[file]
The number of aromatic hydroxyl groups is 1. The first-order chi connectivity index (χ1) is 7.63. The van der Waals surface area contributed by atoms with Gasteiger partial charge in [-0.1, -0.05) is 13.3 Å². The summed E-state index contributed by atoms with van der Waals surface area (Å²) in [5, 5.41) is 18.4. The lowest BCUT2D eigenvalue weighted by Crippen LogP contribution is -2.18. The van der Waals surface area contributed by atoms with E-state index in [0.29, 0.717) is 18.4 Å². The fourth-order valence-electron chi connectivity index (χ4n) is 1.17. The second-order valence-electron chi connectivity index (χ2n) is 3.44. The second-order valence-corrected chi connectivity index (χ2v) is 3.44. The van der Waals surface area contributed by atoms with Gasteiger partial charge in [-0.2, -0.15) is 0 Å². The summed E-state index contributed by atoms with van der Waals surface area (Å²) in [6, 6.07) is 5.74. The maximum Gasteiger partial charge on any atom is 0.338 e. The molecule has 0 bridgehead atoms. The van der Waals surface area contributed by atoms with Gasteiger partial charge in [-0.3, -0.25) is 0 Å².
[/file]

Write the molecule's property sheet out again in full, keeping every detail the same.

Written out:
The number of aromatic hydroxyl groups is 1. The first-order chi connectivity index (χ1) is 7.63. The van der Waals surface area contributed by atoms with Gasteiger partial charge in [-0.1, -0.05) is 13.3 Å². The summed E-state index contributed by atoms with van der Waals surface area (Å²) in [5, 5.41) is 18.4. The lowest BCUT2D eigenvalue weighted by Crippen LogP contribution is -2.18. The van der Waals surface area contributed by atoms with E-state index in [0.29, 0.717) is 18.4 Å². The fourth-order valence-electron chi connectivity index (χ4n) is 1.17. The second-order valence-electron chi connectivity index (χ2n) is 3.44. The second-order valence-corrected chi connectivity index (χ2v) is 3.44. The van der Waals surface area contributed by atoms with Gasteiger partial charge in [-0.2, -0.15) is 0 Å². The summed E-state index contributed by atoms with van der Waals surface area (Å²) in [6, 6.07) is 5.74. The maximum Gasteiger partial charge on any atom is 0.338 e. The molecule has 0 bridgehead atoms. The van der Waals surface area contributed by atoms with Gasteiger partial charge in [-0.3, -0.25) is 0 Å².